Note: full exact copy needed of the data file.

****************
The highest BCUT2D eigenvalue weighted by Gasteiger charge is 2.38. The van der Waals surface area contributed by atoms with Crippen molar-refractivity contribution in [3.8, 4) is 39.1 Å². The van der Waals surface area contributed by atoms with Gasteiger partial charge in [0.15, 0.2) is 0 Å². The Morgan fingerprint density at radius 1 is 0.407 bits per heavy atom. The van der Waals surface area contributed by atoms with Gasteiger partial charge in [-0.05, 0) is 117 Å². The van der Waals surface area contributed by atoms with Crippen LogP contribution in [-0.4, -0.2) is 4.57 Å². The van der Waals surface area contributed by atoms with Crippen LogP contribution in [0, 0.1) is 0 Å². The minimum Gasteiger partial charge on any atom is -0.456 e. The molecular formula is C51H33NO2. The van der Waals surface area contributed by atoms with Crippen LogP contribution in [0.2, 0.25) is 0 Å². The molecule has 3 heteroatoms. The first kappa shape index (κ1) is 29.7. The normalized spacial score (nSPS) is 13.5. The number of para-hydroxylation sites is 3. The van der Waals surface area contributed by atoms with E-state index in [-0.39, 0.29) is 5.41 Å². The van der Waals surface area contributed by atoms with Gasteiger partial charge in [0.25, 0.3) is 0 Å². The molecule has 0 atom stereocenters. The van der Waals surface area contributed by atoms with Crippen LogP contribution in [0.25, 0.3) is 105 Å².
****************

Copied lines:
The highest BCUT2D eigenvalue weighted by Gasteiger charge is 2.38. The van der Waals surface area contributed by atoms with Crippen molar-refractivity contribution in [3.8, 4) is 39.1 Å². The van der Waals surface area contributed by atoms with Gasteiger partial charge in [0.15, 0.2) is 0 Å². The Morgan fingerprint density at radius 1 is 0.407 bits per heavy atom. The van der Waals surface area contributed by atoms with Gasteiger partial charge in [-0.05, 0) is 117 Å². The van der Waals surface area contributed by atoms with Crippen LogP contribution in [-0.4, -0.2) is 4.57 Å². The van der Waals surface area contributed by atoms with Crippen LogP contribution in [0, 0.1) is 0 Å². The minimum Gasteiger partial charge on any atom is -0.456 e. The molecular formula is C51H33NO2. The van der Waals surface area contributed by atoms with Crippen LogP contribution in [0.2, 0.25) is 0 Å². The molecule has 3 heteroatoms. The first kappa shape index (κ1) is 29.7. The normalized spacial score (nSPS) is 13.5. The number of para-hydroxylation sites is 3. The van der Waals surface area contributed by atoms with E-state index in [-0.39, 0.29) is 5.41 Å². The van der Waals surface area contributed by atoms with Gasteiger partial charge in [0.25, 0.3) is 0 Å². The molecule has 0 atom stereocenters. The van der Waals surface area contributed by atoms with Crippen LogP contribution in [0.25, 0.3) is 105 Å².